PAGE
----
When Did IVC Filters Get On the Market And What Do We Know About Their Safety and Effectiveness

In the United States there are over 300,000 people who experience pulmonary embolism (“PE”). In 1973, Dr. Kim-Ray Greenfield inserted the first IVC filter to prevent PE. The use of these filters did not increase until the late 1990s when retrievable filters were developed. There has been an exponential increase in the use of IVC filters over the past two decades. In fact, an estimated 2,000 IVC filters were placed in 1979, with a 25-fold increase to nearly 50,000 filters in 1999. More recent studies have shown that approximately 17% of all patients in the United States diagnosed with venous thromboembolism (“VTE”) are implanted with an IVC filter, which is 25 times higher than the usage rates in Europe. A significant portion of the rise in filter implants came after the late 1990s and early 2000s when the United States Food and Drug Administration (“FDA”) approved the use of retrievable IVC filters. periscopegroup.com/IVCfilter

Currently, there is very limited evidence-based literature to support the high utilization rates of IVC filters. To date, there are only two randomized prospective trials that have investigated the safety and effectiveness of these filters to prevent PE. In both trials the patients were treated with anticoagulants, which limited the interpretation of the data acquired because the current clinical role for IVC filters is focused on patients who have adverse reactions to anticoagulation.

Between 1985 and 2000, 43% of articles listed on PubMed were focused on filter-related complications. From 2000 to 2017, the number of articles on IVC filter complications increased to 57%. Generally speaking, filter complications can be divided into three categories: (1) procedural complications, (2) delayed complications, and (3) complications associated with filter retrieval.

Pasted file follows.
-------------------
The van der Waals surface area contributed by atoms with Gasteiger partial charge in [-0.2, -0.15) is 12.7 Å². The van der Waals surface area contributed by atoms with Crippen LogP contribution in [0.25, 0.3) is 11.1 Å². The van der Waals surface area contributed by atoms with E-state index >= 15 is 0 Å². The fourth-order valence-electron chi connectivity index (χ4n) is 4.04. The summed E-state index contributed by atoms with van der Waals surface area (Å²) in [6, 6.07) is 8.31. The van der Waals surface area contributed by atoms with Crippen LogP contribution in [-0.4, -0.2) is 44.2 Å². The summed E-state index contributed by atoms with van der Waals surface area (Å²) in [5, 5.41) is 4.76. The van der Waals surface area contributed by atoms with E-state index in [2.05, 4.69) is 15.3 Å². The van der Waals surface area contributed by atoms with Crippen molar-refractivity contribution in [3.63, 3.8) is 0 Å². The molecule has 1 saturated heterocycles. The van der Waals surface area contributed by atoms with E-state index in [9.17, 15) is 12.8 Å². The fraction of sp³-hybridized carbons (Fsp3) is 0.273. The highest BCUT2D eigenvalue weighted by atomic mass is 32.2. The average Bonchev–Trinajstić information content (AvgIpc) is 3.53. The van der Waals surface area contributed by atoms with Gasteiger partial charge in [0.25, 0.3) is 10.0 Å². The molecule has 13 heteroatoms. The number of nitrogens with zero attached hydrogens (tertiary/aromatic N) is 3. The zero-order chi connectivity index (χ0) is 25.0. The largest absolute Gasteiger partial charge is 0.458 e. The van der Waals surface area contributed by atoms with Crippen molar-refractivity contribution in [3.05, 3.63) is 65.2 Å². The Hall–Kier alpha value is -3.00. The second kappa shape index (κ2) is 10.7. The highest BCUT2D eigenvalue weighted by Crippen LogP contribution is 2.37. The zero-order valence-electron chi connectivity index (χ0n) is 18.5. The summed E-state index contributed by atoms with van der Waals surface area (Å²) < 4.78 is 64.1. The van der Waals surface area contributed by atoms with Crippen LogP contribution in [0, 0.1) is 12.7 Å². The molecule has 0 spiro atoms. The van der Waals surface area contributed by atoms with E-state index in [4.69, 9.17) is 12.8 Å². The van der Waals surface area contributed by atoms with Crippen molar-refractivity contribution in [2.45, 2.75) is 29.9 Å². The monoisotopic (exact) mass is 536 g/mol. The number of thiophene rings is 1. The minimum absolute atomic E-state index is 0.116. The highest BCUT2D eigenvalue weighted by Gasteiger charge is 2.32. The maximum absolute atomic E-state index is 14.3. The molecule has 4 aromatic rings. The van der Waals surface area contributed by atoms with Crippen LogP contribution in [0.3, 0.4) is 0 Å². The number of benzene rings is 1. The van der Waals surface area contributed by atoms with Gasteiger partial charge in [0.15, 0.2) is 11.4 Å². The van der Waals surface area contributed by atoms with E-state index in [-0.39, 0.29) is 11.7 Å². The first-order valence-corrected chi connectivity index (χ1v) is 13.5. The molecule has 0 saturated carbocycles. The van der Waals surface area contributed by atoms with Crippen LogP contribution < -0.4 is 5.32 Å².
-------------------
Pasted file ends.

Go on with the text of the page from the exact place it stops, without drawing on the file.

• Procedural Complications
    • Venous Access Site
    • Malposition
    • Defective Filter Deployment
  • Delayed Complications
    • Migration
    • Thrombosis
    • Filter Fracture
    • IVC Perforation
    • Pulmonary Embolism
    • Device Infection

With respect to retrieval complications, long-term results are lacking. Prompt removal of filters as soon as indicated is recommended, but research and studies show that this is not typically the case in the United States.

In 2010, as a result of increasing reports of retrievable filter-related complications (in connection with very low filter retrieval rates) the FDA issued a safety communication placing the responsibility of filter retrieval on implanting physicians once protection from PE was no longer needed. This safety advisory was further renewed in 2014. The optimal retrieval window for retrievable filters is between twenty-nine (29) and fifty-four (54) days following implant. One study reviewing data between 2012 and 2016 found that nearly 66% of retrievable filters that were placed were never retrieved. Additionally, a systematic review of 37 studies (these 37 studies collectively reviewed the outcome of 6,834 patients) found that retrieval rate did not exceed 34%.

So Where Does This Leave Us For 2019?

The American College of Chest Physicians (“ACCP”) recommends placement of an IVC filter ONLY in patients with an acute deep vein thrombosis (“DVT”) and who cannot tolerate anticoagulation due to active bleeding or high risk of bleeding. As for the filters themselves, the verdict is still out on their use, and if possible, studies show that simultaneous use of anticoagulation is recommended as well.

Periscope Group is not owned by or operated on behalf of any attorney or law firm. We are not affiliated with any drug or medical device companies. We do not host advertisements nor do we accept advertising requests. We are here to help YOU, the consumer, become better educated and supported. You pay absolutely nothing for our help. It’s as simple as that.

Periscope Group is not owned by or operated on behalf of any attorney or law firm. We are not affiliated with any drug or medical device companies. We do not host advertisements nor do we accept advertising requests. We are here to help YOU, the consumer, become better educated and supported. You pay absolutely nothing for our help. It’s as simple as that.